Depersonalization/Derealization Disorder

Depersonalization/derealization disorder (DDD) is a type of dissociative disorder characterized by a persistent experience of depersonalization (the feeling of being detached from oneself, like watching oneself from an external viewpoint) and derealization (the feeling of being detached from the real world, like the world is distant or hazy). Crisis intervention therapy during the acute episodes, combined with psychodynamic therapy during the asymptomatic period, is 1st-line treatment for this disorder.

Last update:

Table of Contents

Share this concept:

Share on facebook
Share on twitter
Share on linkedin
Share on reddit
Share on email
Share on whatsapp



  • Depersonalization is a persistent or recurrent experience of unreality, detachment, or being an outside observer of one’s own thoughts, feelings, and sensations, usually associated with altered perception, emotional or physical numbness, and distorted sense of time. This perception might also make the patient feel like they are observing their own body. 
  • Derealization is a persistent subjective sense of detachment or unreality of the surrounding world often described by the patient as unreal, dreamlike, foggy, lifeless, or visually distorted reality.


  • Prevalence in the general population: approximately 2%
    • Transient feelings of depersonalization or derealization occur much more frequently (approximately 19%).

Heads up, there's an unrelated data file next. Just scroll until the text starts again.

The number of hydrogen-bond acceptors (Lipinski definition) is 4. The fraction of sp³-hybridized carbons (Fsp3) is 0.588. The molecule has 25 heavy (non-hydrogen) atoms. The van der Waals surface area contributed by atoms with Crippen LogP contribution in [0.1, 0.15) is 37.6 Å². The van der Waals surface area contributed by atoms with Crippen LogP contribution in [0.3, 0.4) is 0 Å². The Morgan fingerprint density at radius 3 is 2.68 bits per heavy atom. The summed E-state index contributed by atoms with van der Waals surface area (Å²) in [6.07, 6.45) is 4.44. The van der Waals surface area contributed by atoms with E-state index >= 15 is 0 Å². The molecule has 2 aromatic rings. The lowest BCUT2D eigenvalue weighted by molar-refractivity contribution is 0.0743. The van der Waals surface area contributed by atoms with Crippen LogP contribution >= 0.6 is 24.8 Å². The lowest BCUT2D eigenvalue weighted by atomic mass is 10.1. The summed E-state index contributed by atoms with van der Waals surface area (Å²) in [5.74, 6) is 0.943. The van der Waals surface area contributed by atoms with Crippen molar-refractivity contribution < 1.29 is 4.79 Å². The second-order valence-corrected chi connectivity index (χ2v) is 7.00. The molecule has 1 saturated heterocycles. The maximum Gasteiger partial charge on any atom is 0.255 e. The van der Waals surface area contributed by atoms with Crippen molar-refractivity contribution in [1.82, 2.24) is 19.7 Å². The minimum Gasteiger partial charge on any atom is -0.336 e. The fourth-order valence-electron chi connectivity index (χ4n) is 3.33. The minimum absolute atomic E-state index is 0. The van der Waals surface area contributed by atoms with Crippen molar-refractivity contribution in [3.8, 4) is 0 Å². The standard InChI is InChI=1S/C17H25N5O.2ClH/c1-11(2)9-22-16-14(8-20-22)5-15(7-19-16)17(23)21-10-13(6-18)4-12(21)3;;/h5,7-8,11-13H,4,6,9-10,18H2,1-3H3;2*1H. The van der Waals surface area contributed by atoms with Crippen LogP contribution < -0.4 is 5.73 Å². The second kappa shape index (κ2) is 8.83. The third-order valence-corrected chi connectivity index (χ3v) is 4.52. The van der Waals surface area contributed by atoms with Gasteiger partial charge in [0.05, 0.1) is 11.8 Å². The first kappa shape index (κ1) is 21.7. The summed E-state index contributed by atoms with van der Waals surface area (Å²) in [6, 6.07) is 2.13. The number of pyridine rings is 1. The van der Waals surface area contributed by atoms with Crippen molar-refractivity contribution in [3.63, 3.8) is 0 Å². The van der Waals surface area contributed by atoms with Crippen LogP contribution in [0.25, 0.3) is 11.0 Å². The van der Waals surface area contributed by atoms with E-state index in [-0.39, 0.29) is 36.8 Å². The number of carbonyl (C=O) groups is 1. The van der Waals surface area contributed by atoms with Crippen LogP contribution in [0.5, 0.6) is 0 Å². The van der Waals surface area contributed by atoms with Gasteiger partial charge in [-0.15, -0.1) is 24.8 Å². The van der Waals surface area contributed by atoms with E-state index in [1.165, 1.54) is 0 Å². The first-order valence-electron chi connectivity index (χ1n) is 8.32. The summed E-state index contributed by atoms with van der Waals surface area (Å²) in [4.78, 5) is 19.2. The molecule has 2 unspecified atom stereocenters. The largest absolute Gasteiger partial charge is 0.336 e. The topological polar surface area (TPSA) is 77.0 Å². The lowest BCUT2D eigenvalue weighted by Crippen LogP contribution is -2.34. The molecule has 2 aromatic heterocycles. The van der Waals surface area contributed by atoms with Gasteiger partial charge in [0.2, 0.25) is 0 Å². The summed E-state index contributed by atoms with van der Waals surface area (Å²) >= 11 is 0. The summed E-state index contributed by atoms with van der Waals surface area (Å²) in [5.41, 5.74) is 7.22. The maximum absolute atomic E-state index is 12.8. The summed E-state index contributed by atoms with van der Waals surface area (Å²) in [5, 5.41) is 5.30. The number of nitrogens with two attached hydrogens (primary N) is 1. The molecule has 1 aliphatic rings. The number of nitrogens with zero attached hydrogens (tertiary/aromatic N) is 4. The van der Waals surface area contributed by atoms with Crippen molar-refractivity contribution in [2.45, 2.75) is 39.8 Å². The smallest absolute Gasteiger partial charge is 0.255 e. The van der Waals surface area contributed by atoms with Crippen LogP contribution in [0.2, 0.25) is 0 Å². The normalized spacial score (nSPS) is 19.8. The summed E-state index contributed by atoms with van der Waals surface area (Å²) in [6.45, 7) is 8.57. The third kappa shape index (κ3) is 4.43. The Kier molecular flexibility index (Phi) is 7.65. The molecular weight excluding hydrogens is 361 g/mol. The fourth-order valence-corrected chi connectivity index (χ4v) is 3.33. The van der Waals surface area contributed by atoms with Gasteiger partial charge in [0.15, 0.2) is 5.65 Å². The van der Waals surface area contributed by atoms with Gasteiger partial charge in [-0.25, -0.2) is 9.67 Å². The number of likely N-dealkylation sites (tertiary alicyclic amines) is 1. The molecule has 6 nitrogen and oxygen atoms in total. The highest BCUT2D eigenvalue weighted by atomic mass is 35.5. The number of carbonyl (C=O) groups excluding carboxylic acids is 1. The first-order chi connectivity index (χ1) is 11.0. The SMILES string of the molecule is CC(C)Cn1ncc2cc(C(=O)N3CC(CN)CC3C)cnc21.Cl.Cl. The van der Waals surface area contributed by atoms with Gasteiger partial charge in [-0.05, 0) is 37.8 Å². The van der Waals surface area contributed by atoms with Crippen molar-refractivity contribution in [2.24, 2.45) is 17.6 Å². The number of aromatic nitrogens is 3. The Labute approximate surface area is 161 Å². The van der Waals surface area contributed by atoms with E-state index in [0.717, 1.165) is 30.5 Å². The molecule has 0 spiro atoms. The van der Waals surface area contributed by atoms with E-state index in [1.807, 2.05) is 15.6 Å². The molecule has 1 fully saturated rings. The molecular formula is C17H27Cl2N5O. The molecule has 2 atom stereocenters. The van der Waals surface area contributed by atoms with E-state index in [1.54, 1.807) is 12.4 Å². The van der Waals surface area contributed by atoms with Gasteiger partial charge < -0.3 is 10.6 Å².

• Depersonalization symptoms secondary to another pathology are more common.
  • Prevalence is similar between sexes.
  • Average age at onset: 16 years
  • Risk factors:
    • History of trauma
    • History of substance abuse
    • Anxiety or depressive disorders


  • Trauma: 
    • Thought to occur as a response to severe stressors
    • Survival mechanism to manage stressful situations without feeling overwhelmed
  • Organic causes: 
    • Seen in people with seizures and head injury (but the disorder is not directly caused by these)
    • It is thought that there is a genetic predisposition to developing depersonalization/derealization disorder (DDD).
  • Neurobiology: 
    • Several neurotransmitter systems are thought to be involved (N-methyl-d-aspartate (NMDA), opioid, and serotonin) because administration of these causes a depersonalization experience. 
    • Brain regions like the parietal lobe and the right hemisphere are noted to have abnormal activity during a depersonalization experience.
    • Hypoactivation of the limbic system, in particular the insula, has been also linked to depersonalization/derealization disorder.
  • Conceptual models:
    • Cognitive behavioral models: Fear is a central component, and the core components can be dissociation of affect (not feeling) and alexithymia (difficulty identifying and verbalizing emotions).
    • Psychodynamic theories: an inability to integrate various aspects of one’s self-experience with the surrounding world

Diagnosis and Clinical Features


  • Careful history taking, as well as neurologic exam, is essential for correct diagnosis. 
  • Diagnosis is clinical by meeting specific criteria:
    • Presence of recurrent or persistent episodes of depersonalization, derealization, or both
    • Reality testing remains intact during episodes.
    • Episodes cause significant impairment in day-to-day function.
  • Substance use (alcohol, lysergic acid diethylamide (LSD)), medical conditions (seizures, head injury), and other psychiatric conditions must be ruled out.
  • To rule out organic causes, initial evaluation must include:
    • EEG
    • Basic metabolic panel 
    • Urine toxicology screen

Clinical features